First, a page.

3. Elimination of other servicer-investor conflicts of interest. The standardized forms of securitization of documentation should provide for mandatory arbitration of disputes between investors and issuers, and the appointment of a special trustee for investors where there is a conflict of interest between the investors and the servicer.

4. Disclosure to investors. There has been substantial variation in the quality of loan-level disclosure to investors about the quality of the mortgages in a pool. The FHFA and the SEC should agree on the disclosures that should be made by issuers in order to increase the transparency and information available to investors.

5. Pricing disclosure. The FHFA and the SEC should develop ways to increase the disclosure to the market of pricing information.

IV. Comments on the Garrett Bill

This section is divided into three parts—those provisions where the Garrett bill advances the goal of creating a private securitization market, where it falls short of this goal, and where it creates more impediments and disincentives that impair the achievement of the legislation’s intent.

Where Garrett Bill Advances the goal of creating a private securitization market

The Garrett bill contains a number of provisions that address the issues outlined in sections I-III above.

1. Risk-retention. The bill repeals the 5% risk-retention provisions of the DFA. These are ineffective in any event, and create substantial impediments for firms that would like to engage in securitization.

2. Standard classifications of prime loans. The bill provides for the creation of several standard classifications of what are called “prime mortgages.” However, it provides that some mortgage classifications could have “substantial credit risk.” It is not clear how a prime mortgage can have substantial credit risk, and thus the language provides a basis for a serious future deterioration in underwriting standards. As a housing bubble develops, it suppresses defaults and delinquencies, so poor quality mortgages look less risky. In addition, as housing prices rise in a bubble, borrowers look for riskier mortgages in order to buy bigger houses with the same or lower monthly payments, and lenders are willing to make these loans because their inherent riskiness is obscured by the effects of the bubble. Exactly this happened in the period leading up to the 2008 financial crisis. If this bill is to reduce the chances of another housing bubble, in addition to encouraging the development of a private securitization market, it is necessary to assure that the mortgages created in the future are truly prime mortgages, and not mortgages “with substantial credit risks.” At this point, the legislation does not accomplish this.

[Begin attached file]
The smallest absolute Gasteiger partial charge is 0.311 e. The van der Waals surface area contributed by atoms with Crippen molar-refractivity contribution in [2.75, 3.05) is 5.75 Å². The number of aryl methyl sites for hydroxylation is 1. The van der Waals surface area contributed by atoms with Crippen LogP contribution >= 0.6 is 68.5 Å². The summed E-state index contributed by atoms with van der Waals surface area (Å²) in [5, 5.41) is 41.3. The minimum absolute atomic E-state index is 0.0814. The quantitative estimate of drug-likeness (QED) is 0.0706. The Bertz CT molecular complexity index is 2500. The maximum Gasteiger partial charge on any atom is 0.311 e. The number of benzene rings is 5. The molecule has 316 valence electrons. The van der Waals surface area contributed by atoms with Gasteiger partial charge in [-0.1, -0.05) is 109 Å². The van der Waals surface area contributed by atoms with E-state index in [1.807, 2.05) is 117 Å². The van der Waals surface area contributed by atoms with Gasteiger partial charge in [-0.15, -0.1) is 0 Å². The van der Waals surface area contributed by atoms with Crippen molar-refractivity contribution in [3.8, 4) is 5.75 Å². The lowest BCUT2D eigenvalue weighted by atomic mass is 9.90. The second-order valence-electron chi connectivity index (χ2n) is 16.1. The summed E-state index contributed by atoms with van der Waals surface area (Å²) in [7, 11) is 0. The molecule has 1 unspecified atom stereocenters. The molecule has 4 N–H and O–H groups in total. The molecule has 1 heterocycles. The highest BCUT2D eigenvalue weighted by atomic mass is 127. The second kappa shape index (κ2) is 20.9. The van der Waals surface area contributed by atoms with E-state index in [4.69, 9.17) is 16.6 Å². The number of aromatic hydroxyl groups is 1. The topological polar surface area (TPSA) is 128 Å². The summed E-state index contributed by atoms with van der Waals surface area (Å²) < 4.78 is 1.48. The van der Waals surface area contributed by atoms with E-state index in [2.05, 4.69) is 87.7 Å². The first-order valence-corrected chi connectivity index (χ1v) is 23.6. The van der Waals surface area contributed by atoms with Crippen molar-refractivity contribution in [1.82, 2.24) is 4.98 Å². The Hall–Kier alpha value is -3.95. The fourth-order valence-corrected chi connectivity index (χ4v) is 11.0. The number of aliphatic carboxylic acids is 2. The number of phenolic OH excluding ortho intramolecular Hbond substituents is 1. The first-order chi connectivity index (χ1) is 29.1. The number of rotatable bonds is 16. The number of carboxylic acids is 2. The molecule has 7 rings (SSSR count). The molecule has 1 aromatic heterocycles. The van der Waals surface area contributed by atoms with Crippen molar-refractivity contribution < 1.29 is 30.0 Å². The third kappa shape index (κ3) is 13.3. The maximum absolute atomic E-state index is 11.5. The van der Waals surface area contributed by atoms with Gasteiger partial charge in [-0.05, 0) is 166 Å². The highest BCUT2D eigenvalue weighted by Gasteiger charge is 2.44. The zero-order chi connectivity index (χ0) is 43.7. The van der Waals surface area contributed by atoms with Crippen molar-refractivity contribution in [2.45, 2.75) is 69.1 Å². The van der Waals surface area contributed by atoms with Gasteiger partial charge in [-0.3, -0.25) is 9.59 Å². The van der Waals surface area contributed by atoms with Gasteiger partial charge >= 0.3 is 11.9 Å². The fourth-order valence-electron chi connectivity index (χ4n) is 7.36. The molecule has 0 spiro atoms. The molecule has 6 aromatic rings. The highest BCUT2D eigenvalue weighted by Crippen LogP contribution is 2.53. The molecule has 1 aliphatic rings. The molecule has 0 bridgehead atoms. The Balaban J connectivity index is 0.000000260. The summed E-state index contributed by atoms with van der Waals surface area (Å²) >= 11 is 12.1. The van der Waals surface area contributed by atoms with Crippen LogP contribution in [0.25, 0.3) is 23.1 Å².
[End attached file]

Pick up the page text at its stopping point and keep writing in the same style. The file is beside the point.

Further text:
It is problematic to direct FHFA to establish categories of risk without specifying how they are supposed to do this. If they look at the last five years, those categories would look very different from what they would look like if they used the credit history of the last 25 years. The legislation should take account of the possibility that FHFA may not be as conservative as they should be when establishing what is a credit risk and what is not.

In this connection, it would be better to specify the minimum terms of a prime mortgage by statute, so that a future regulator cannot easily redefine the term. In 1990, before the affordable housing goals were established for Fannie and Freddie, a 20 percent downpayment was usual for a home and the rate of home ownership was still a robust 64%. The fact that the realtors want to sell more homes, and the homebuilders want to build bigger homes, should not affect what is a prime mortgage. With mortgage insurance, and coverage down to 60 LTV, it should be possible to offer a prime mortgage with 10 percent as a down payment. Leaving FHFA to establish rules for the future could be a serious mistake if the agency—under different leadership—decides to stimulate home ownership by reducing underwriting standards.

In addition, the bill does not instruct the FHFA to limit the number of different classifications so that the liquidity of a future private market is not so severely divided among classifications that the liquidity necessary for a TBA market is not impaired. A TBA market works if there is sufficient liquidity for a mortgage originator to hedge its risk by buying or selling mortgages before a pool has been developed. The current system works because the pools, overall, are very much alike in such qualities as prepayment rates. If there are many different classes of prime mortgages in the future, it may make it difficult to create homogeneous pools.

Finally, the legislation does not say that the standard mortgages it would create are the only mortgages that can be securitized, and that mortgages outside these standards can still be made, but cannot be securitized. That is essential to preserve a free market in mortgages while still protecting the securitization market against the kind of mortgage quality deterioration that occurred before the 2008 financial crisis. In other words, banks and other investors should be able to buy whole loans or portfolios of whole loans that are outside the standard classifications, but those mortgages may not be securitized. This could be rectified by stating that only “qualified securities” under sec 101(b) (4) can be securitized.